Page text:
How to Make a Cheap Hamster Cage for 3 Dwarf Hamsters

Plastic bins can be modified to make ideal dwarf hamster habitats.
Plastic bins can be modified to make ideal dwarf hamster habitats. (Image: Martin Poole/Digital Vision/Getty Images)

Dwarf hamsters are a type of rodent often kept as a pet. Unlike their larger, 6-inch cousins, dwarf hamsters only reach up to 4 inches in length. These hamsters live up to 3 years if provided with proper food, exercise and housing. Dwarf hamsters need a cage with plenty of room for running and moving, but due to their tiny size they often escape from traditional hamster cages. An inexpensive, safe alternative may be made using hamster supplies and a few items found at home.

Things You'll Need

  • Plastic storage tub
  • Soap
  • Water
  • Towel
  • Velcro
  • Water bottle
  • Hamster wheel
  • Drill (optional)
  • Wood shavings
  • Food dish
  • Food
  • Wire mesh

Wash your plastic storage bin with soap and water. Dry it thoroughly. This ensures the bin is sanitary and clean for your pets.

Attach a strip of Velcro to the water bottle. Attach the other side of the velcro to the bin at a level that places the bottle at a level comfortable for your hamsters to reach.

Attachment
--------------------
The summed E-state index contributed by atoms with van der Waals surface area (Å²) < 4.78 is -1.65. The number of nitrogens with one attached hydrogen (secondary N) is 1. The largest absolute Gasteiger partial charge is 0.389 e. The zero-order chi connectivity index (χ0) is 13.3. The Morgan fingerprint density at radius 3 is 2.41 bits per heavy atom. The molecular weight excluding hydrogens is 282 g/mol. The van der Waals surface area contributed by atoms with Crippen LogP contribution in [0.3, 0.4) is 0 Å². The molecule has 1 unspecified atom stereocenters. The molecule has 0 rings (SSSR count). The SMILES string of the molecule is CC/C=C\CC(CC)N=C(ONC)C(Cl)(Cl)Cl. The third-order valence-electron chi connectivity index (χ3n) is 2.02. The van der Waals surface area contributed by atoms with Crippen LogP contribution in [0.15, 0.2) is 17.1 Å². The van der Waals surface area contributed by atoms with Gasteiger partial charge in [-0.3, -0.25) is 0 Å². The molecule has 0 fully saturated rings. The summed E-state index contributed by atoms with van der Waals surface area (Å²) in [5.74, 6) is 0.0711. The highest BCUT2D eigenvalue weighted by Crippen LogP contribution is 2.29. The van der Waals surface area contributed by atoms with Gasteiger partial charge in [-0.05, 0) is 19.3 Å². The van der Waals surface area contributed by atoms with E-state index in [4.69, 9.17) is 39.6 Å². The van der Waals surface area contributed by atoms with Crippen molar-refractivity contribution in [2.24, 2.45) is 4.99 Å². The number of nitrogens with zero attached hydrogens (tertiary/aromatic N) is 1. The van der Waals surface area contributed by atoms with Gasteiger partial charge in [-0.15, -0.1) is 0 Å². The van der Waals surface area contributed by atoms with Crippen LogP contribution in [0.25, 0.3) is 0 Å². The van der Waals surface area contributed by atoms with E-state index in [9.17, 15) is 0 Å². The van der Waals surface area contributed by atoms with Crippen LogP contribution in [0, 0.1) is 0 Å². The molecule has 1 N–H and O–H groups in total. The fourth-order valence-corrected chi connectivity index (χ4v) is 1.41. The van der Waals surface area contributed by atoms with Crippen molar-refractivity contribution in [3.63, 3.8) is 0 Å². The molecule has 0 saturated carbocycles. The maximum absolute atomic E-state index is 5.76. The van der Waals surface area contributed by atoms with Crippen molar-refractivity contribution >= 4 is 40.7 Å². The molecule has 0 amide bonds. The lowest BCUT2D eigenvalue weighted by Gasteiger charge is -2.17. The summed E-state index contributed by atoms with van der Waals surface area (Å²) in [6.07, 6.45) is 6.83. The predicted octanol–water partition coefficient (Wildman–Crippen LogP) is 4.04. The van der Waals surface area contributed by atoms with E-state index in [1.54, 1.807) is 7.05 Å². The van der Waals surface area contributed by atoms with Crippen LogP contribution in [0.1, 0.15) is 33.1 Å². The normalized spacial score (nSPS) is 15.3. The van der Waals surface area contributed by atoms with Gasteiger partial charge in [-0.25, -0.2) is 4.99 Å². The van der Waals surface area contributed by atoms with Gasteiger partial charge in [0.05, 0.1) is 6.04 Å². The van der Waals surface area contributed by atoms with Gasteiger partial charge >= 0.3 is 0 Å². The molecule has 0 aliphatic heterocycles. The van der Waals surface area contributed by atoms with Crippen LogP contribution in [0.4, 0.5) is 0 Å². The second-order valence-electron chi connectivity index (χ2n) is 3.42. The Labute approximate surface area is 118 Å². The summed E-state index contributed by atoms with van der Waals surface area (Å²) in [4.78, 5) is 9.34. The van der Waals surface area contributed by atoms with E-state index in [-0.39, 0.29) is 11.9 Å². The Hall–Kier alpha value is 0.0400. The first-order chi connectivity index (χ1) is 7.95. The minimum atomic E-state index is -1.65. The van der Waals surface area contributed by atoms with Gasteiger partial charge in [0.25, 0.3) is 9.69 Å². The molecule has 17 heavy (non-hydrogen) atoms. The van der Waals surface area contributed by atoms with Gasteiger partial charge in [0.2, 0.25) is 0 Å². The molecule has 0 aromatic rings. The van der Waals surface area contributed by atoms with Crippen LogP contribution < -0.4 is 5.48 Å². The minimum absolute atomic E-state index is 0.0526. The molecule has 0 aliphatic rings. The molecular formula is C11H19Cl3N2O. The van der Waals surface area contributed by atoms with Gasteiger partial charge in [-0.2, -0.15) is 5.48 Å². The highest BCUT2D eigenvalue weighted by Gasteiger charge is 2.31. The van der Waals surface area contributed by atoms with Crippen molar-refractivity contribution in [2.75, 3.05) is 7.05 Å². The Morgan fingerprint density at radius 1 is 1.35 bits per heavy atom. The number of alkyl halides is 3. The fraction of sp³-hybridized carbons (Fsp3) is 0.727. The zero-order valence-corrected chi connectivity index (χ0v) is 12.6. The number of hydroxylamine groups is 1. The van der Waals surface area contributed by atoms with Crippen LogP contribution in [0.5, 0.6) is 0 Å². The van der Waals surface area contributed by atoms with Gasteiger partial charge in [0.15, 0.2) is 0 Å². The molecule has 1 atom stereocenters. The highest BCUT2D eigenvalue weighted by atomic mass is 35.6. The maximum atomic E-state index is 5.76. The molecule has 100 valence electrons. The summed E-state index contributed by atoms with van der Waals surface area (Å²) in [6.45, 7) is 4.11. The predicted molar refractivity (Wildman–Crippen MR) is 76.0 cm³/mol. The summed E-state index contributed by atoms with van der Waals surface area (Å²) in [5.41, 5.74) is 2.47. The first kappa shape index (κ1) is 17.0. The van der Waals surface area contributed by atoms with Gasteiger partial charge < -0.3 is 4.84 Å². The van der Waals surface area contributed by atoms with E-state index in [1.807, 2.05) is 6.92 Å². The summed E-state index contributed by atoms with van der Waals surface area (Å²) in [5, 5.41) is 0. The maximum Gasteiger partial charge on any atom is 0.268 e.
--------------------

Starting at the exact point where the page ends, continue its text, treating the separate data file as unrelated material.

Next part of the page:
Attach the hamster wheel to the bin using strong Velcro or by drilling a small enough hole into the bin for the wheel's clamp to fit through. Drilling only works for wheels that clamp or lock onto cages. It also creates a means of escape for gregarious hamsters that choose to find the hole and chew through it.

Fill the bottom of the bin with wood shavings from your pet supply store. Choose shavings that are not too fine, as these cause eye irritations. Also, some dwarf hamsters have allergic reactions to pine so it should also be avoided.

Fill the food dish with hamster food, and place the dish on the bottom of the bin into the wood chips.

Create a lid for the cage by replacing the plastic bin's lid with wire mesh. Make sure the lid attaches securely to the plastic bin to prevent your hamsters from escaping.

Tips & Warnings

  • Choose the largest storage bin you can afford and have space to house multiple hamsters. One hamster requires at least 15-inch by 10-inch bin, so the larger the cage for three hamsters the better.
  • Check the plastic cage and wire mesh lid daily for signs of chewing and wear. If it appears that your hamsters have chewed away enough of the cage or lid to escape, replace the worn piece.
  • Never place your hamster's cage in direct sunlight or too near a heat source. It may cause the cage to overheat and harm or kill your hamsters.

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